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Millions of people have used this app to log their COVID-19 symptoms — and data suggests the most common symptom isn't what governments initially thought

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  • Nearly 3.5 million people are using an app daily to report whether they're experiencing symptoms of COVID-19.
  • The Covid Symptom Tracker app, built by researchers at King's College London and analytics company Zoe Global, provides real-time data that could help lawmakers decide how to reopen countries in the coming months.
  • Data from the UK, where 3.1 million people have been using the app, suggests that COVID-19 infections may have peaked there around April 1.
  • App data also suggests that the symptoms health authorities first described as typical of the virus — fever and cough — were too narrow, leaving out as many as half of COVID-19 patients who never experienced those symptoms.
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As governments prepare to lift COVID-19 lockdowns across the globe, real-time data from an app with millions of users could provide a critical tool to help policymakers understand the spread of the virus.

Nearly 3.5 million people have been using the Covid Symptom Tracker app to report whether they're experiencing any symptoms associated with COVID-19. The data shines a light on when the number of people experiencing symptoms peaked, the locations of major outbreaks, and which symptoms appear the most common.

The app was created by King's College London and health analytics company Zoe Global, which herald it as the "biggest citizen science project in health that we have ever seen anywhere in the world." It has 3.1 million users in the UK and is now gaining steam in the US, where more than 200,000 people have downloaded it.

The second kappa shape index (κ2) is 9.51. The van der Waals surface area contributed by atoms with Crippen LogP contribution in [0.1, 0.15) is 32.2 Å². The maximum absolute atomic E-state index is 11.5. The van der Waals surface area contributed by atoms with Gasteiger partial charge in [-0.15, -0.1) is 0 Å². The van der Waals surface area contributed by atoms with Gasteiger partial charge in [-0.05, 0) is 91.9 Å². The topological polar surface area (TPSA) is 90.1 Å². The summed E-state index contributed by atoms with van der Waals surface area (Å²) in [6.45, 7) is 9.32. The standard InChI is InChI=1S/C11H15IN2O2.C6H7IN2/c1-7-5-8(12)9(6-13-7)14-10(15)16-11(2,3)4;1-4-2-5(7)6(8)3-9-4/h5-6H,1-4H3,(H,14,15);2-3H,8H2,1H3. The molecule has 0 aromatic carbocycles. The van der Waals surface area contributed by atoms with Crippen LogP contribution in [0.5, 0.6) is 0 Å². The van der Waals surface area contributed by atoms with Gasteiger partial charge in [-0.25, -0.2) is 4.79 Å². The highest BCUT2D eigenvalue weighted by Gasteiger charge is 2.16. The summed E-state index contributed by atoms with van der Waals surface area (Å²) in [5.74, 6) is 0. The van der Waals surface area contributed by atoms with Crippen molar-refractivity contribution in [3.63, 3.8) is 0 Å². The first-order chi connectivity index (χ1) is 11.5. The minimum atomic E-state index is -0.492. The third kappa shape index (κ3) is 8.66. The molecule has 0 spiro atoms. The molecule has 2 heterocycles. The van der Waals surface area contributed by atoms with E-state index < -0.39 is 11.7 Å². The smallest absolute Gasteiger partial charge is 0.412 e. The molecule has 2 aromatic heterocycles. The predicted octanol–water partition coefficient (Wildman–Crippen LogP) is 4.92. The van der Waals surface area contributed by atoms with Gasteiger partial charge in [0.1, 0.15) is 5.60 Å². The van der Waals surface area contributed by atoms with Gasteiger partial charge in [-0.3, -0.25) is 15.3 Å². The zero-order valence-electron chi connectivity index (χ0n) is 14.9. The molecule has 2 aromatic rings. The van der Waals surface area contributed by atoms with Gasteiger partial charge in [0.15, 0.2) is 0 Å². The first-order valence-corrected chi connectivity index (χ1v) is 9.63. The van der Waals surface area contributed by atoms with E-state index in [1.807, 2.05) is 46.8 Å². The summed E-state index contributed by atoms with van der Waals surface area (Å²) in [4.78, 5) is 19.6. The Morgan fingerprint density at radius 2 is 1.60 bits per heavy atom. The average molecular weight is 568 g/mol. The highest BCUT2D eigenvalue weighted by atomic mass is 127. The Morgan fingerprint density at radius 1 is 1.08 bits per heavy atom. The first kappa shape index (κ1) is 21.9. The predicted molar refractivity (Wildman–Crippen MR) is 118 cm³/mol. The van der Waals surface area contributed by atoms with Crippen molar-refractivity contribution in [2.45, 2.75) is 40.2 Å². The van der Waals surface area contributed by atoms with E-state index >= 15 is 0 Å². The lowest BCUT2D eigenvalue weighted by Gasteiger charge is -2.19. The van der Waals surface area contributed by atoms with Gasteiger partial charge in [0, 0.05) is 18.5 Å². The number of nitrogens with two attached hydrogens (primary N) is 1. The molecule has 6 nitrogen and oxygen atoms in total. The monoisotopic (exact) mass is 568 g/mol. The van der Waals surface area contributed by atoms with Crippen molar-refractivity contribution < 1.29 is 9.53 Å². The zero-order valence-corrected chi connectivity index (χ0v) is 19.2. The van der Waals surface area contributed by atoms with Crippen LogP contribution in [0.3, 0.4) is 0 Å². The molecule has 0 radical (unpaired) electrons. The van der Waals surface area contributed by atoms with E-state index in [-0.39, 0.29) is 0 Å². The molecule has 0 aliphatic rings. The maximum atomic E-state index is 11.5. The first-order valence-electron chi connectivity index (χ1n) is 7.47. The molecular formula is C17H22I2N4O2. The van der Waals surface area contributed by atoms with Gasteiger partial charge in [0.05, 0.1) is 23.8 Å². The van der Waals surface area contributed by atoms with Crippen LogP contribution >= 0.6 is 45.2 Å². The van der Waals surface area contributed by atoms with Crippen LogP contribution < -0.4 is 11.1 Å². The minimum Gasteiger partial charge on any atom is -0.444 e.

Data from the app is already poking holes in some early assumptions about the virus. As recently as a month ago, many health authorities were warning that fever and a cough were the most common symptoms — but app data suggests that roughly half of those infected never experienced those symptoms. The CDC added six more symptoms, including chills, muscle pain, headache, and loss of taste and smell to its COVID-19 page earlier this week.

The loss of taste and smell appears to be the clearest indicator that someone may develop more severe COVID-19 symptoms later on, researchers working on the app told The Wall Street Journal.

covid-19 symptom tracker app king's college london

In the UK, the number of people reporting COVID-19 symptoms peaked around April 1 and has steadily declined since, according to app data. The country entered lockdown a week prior to the peak.

The data has some shortcomings — including the fact that people over 70, who are particularly vulnerable to COVID-19, are less likely to own a smartphone — but researchers are building algorithms to make data from the app more reliable. The app automatically compares symptoms that users report to baseline data from 30,000 confirmed COVID-19 patients to create a baseline, and researchers told WSJ they're confident at least two-thirds of the data is accurate.

Other tech companies have embarked on similar data-gathering missions. Facebook launched a COVID-19 symptom tracker last week, which will similarly aim to provide health authorities with broad trends on symptoms being reported across the globe.

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